This species occurs widely in the Eastern Highlands of Zimbabwe, from the Inyangani region to the Chirinda Forest, including sites in Mozambique. It is a montane species, probably occurring well above 1,000 m Asl. Records from Mount Gorongoza are no longer recognized as belonging to this species.
Habitat and Ecology
The species lives in montane grassland and forest, and also in bracken heathland. It is associated with streams and small rivers in which it presumably breeds. It is not known whether the species tolerates disturbance.
Its abundance is unknown within its range as few surveys have taken place in the region. It was recorded in the Chimanimani Mountains in 2010 (J. Harvey pers. comm. June 2012) but surveys since then have not recorded the species (R. Hopkins and M. Cunningham pers. comm. November 2015). Its population is not considered to be severely fragmented, but it is suspected to be decreasing due to continuing decline in the quality and extent of its habitat.
Its high-altitude habitat had been relatively intact up until the 2004 assessment. Currently, it is potentially at risk from the logging of pine plantations and small-scale logging by local people, overgrazing by livestock, and expanding human settlements, which also occur within some of the parks and protected areas. Alluvial gold mining and artisanal diamond mining are taking place in the Chimanimani mountains, which destroys the riparian habitat and greatly disturbs and pollutes the stream habitat. The natural habitat has been destroyed in areas where alien pine and eucalyptus plantations occur, and it is degraded where the invasive Black Wattle (Acacia mearnsii) has spread. Furthermore, chytrid fungus has been confirmed in species in the Chimanimani mountains (J. Harvey pers. comm. August 2012).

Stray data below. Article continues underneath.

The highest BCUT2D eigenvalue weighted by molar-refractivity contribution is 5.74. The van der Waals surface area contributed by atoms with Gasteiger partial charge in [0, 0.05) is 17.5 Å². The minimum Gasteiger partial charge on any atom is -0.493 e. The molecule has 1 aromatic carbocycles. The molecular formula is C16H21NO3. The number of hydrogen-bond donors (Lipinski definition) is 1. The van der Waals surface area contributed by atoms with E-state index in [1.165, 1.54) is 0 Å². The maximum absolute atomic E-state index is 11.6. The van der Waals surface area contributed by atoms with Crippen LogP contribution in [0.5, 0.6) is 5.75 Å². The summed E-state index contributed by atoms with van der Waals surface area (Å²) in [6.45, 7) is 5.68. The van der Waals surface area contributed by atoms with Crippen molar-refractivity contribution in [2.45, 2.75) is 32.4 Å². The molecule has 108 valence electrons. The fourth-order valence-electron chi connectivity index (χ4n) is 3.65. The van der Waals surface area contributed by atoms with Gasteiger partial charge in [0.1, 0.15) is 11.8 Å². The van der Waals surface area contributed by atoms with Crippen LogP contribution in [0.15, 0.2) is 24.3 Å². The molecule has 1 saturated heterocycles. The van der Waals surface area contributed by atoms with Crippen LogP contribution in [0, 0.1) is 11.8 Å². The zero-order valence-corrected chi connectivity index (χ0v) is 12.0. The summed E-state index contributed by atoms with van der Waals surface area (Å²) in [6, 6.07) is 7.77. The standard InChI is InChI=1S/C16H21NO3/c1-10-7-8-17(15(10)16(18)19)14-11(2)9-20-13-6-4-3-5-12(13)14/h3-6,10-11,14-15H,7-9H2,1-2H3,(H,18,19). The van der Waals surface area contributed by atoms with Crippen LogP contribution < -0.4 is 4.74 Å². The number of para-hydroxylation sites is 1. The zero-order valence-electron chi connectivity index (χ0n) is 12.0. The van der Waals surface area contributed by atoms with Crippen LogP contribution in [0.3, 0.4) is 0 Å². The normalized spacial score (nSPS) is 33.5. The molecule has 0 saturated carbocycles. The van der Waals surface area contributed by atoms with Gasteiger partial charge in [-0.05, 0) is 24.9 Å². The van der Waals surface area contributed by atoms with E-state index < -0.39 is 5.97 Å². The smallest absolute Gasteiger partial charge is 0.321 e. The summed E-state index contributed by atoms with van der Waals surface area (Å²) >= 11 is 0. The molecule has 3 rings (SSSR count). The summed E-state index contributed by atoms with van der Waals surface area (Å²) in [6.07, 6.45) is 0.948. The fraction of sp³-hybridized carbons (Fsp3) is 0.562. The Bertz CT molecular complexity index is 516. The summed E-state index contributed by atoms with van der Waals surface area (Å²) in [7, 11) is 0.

It occurs in Rhodes Nyanga National Park of the Inyanga region and possibly other neighbouring state parks. Vumba Mountain is partially protected by the Vumba Botanical Reserve and Bunga Forest Botanical Reserve, which in theory means the habitat is untouched, but it is impacted by alien plant species. The species also occurs in the Chimanimani National Park and Ngungunyana (formerly Gungunyana) State Forest.
Improved management of the protected areas within its range is needed to protect the species' habitat.
More information is needed on this species' distribution, population status, natural history, and threats; research into the taxonomy of the species is recommended, especially between the Zimbabwe and Mozambique subpopulations, and the possibility of two more species in eastern Zimbabwe.
Red List Status
Listed as Vulnerable because there is ongoing decline in its area of occupancy (AOO) which measures 1,981 km2 and therefore meets the threshold under B2. All individuals are found in fewer than ten threat-defined locations and there is a continuing decline in the number of subpopulations and mature individuals due to the continuing decline in the extent and quality of its habitat.
IUCN SSC Amphibian Specialist Group, South African Frog Re-assessment Group (SA-FRoG) 2017. Strongylopus rhodesianus. The IUCN Red List of Threatened Species 2017: e.T58771A17170633. http://dx.doi.org/10.2305/IUCN.UK.2017-2.RLTS.T58771A17170633.en .Downloaded on 23 January 2019